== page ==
Win a copy of Murach's Python Programming this week in the Jython/Python forum!
  • Post Reply Bookmark Topic Watch Topic
  • New Topic

difference between synchronized (SomeClass.class) {} and synchronized (objOfSomeClass) {}  RSS feed

 
ilias basha
Ranch Hand
Posts: 55
Eclipse IDE Java Windows
  • Mark post as helpful
  • send pies
  • Quote
  • Report post to moderator
I have noticed sometimes in code having
and also in conventional style
Is there any difference between these two lines[assuming 'this' object refers the current object of SomeClass in my example].
 
Chris Hurst
Ranch Hand
Posts: 443
3
C++ Eclipse IDE Java
  • Mark post as helpful
  • send pies
  • Quote
  • Report post to moderator
If it helps try to think of it this way (not quite true) the object SomeClass.class is like the plans/ manual for SomeClass objects , 'this' in your case is an instance of SomeClass , there strongly related but completely different. The car manual and the car aren't the same thing though there both objects and can therefore be synchronized on.

The first is as per a static method the second non static object method, the first gives you a way of synchronizing across all instances of a class the second gives you a way of synchronizing on one particular instance.

Hope that helps, its a tricky and confusing subject, another way to look at it is run the code in the debugger and have a peek at those objects your synchronizing on or read this class documentation
 
ilias basha
Ranch Hand
Posts: 55
Eclipse IDE Java Windows
  • Mark post as helpful
  • send pies
  • Quote
  • Report post to moderator
Chris Hurst wrote:the first gives you a way of synchronizing across all instances of a class the second gives you a way of synchronizing on one particular instance.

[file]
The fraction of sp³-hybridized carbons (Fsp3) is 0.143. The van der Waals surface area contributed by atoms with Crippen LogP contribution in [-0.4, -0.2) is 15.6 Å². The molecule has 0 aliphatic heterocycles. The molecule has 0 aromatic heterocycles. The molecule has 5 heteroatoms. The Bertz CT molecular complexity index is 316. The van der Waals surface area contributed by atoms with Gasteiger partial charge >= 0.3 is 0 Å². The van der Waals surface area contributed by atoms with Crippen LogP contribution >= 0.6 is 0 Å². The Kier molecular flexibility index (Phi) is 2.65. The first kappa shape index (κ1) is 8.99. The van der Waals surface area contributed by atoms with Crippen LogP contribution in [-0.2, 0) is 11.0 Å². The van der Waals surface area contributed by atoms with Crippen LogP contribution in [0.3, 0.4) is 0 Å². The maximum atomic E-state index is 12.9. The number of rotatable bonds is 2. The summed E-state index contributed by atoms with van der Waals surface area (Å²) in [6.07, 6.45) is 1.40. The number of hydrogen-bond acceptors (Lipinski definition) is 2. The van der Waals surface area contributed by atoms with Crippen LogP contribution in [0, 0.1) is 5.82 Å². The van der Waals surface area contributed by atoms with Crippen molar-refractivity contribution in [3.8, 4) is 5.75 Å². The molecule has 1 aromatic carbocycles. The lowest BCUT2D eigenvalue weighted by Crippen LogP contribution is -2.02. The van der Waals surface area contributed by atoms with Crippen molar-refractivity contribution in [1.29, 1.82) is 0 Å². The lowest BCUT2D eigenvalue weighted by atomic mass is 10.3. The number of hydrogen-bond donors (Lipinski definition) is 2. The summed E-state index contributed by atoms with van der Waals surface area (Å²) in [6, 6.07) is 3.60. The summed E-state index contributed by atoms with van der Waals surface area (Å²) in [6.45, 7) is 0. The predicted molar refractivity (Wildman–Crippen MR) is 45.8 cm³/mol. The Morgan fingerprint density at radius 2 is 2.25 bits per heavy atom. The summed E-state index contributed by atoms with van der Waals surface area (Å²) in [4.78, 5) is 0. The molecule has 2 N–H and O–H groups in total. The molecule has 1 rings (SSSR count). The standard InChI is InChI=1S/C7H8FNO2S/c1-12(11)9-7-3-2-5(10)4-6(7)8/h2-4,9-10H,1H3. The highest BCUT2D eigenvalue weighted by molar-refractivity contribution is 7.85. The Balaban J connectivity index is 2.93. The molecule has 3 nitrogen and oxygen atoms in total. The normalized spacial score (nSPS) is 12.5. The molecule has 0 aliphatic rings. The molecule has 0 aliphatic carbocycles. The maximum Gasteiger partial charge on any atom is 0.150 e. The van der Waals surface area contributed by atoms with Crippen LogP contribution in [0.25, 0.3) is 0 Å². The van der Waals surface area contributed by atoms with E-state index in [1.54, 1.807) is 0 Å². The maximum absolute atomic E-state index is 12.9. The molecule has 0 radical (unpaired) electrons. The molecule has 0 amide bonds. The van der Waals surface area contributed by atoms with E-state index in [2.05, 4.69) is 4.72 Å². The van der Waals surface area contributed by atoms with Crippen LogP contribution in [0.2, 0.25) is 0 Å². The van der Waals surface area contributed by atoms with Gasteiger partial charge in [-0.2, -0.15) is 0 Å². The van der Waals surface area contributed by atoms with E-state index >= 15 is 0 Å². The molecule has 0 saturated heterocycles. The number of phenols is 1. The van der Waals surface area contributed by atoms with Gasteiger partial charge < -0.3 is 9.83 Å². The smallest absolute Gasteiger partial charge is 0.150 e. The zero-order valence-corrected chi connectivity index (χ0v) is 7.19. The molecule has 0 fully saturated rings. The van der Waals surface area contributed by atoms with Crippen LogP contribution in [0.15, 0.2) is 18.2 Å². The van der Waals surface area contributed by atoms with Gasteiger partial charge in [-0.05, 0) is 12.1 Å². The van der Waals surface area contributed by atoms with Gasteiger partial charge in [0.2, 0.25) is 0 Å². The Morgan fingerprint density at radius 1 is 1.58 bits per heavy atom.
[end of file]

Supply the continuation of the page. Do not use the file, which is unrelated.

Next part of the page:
The above line left me with more confusion, than what i had earlier

How is it possible to all instances can be at synchronized block, though your second point is pretty understandable.
 
Stephan van Hulst
Saloon Keeper
Posts: 6980
110
  • Mark post as helpful
  • send pies
  • Quote
  • Report post to moderator
Let's say you have two different instances of the same class, who need to update some static field when they do work. In this case, you will have to use the class to synchronize on, because the static field is shared between instances:

In this code, n keeps track of how often doStuff is called, no matter on which instance it is called on. In order to update n, you need to make sure that no other thread accesses it at the same time. Because n is shared between different instances, you can't use synchronized(this), you have to use a lock that is also shared between different instances. In this case, we use Example.class, which we can be quite certain will be shared between all instances of Example.

Note that it doesn't matter what lock you use to synchronize on, as long as it is the same lock for all instances. We could also have used Object.class (which is also visible to all instances of Example) or even String.class or some static Object field in Example:

Note that using the current class (Example.class in this case) is just the standard way of doing things.
 
  • Post Reply Bookmark Topic Watch Topic
  • New Topic
Boost this thread!